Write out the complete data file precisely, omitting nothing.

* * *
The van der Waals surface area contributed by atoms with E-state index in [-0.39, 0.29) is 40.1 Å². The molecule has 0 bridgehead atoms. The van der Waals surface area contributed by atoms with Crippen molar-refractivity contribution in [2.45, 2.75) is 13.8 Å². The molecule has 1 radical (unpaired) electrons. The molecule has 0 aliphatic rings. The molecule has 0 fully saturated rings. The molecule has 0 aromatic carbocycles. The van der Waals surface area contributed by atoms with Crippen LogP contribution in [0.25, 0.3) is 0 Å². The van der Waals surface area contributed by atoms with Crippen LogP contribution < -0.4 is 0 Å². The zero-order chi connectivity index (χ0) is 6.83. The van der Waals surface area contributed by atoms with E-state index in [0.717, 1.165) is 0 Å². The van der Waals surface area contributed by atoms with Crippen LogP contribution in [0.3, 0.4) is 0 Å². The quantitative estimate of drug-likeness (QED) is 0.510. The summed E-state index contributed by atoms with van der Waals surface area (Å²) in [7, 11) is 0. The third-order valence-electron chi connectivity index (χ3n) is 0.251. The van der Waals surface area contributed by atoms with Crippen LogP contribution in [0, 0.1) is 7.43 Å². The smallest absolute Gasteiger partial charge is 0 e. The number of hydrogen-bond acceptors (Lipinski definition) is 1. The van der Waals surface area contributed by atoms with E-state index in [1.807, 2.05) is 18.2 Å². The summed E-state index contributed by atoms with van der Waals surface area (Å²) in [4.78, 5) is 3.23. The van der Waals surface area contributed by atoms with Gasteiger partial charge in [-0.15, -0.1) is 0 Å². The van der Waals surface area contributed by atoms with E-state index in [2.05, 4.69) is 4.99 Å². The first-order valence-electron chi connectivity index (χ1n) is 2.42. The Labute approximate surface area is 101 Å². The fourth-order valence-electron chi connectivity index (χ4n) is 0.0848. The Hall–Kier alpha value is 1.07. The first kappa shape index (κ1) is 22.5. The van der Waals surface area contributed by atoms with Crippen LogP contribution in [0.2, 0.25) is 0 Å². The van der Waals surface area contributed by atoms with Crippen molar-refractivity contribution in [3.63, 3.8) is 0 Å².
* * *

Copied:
The van der Waals surface area contributed by atoms with E-state index in [-0.39, 0.29) is 40.1 Å². The molecule has 0 bridgehead atoms. The van der Waals surface area contributed by atoms with Crippen molar-refractivity contribution in [2.45, 2.75) is 13.8 Å². The molecule has 1 radical (unpaired) electrons. The molecule has 0 aliphatic rings. The molecule has 0 fully saturated rings. The molecule has 0 aromatic carbocycles. The van der Waals surface area contributed by atoms with Crippen LogP contribution in [0.25, 0.3) is 0 Å². The van der Waals surface area contributed by atoms with Crippen LogP contribution < -0.4 is 0 Å². The zero-order chi connectivity index (χ0) is 6.83. The van der Waals surface area contributed by atoms with E-state index in [0.717, 1.165) is 0 Å². The van der Waals surface area contributed by atoms with Crippen LogP contribution in [0.3, 0.4) is 0 Å². The quantitative estimate of drug-likeness (QED) is 0.510. The summed E-state index contributed by atoms with van der Waals surface area (Å²) in [7, 11) is 0. The third-order valence-electron chi connectivity index (χ3n) is 0.251. The van der Waals surface area contributed by atoms with Crippen LogP contribution in [0, 0.1) is 7.43 Å². The smallest absolute Gasteiger partial charge is 0 e. The number of hydrogen-bond acceptors (Lipinski definition) is 1. The van der Waals surface area contributed by atoms with E-state index in [1.807, 2.05) is 18.2 Å². The summed E-state index contributed by atoms with van der Waals surface area (Å²) in [4.78, 5) is 3.23. The van der Waals surface area contributed by atoms with Gasteiger partial charge in [-0.15, -0.1) is 0 Å². The van der Waals surface area contributed by atoms with E-state index in [2.05, 4.69) is 4.99 Å². The first-order valence-electron chi connectivity index (χ1n) is 2.42. The Labute approximate surface area is 101 Å². The fourth-order valence-electron chi connectivity index (χ4n) is 0.0848. The Hall–Kier alpha value is 1.07. The first kappa shape index (κ1) is 22.5. The van der Waals surface area contributed by atoms with Crippen LogP contribution in [0.2, 0.25) is 0 Å². The van der Waals surface area contributed by atoms with Crippen molar-refractivity contribution in [3.63, 3.8) is 0 Å².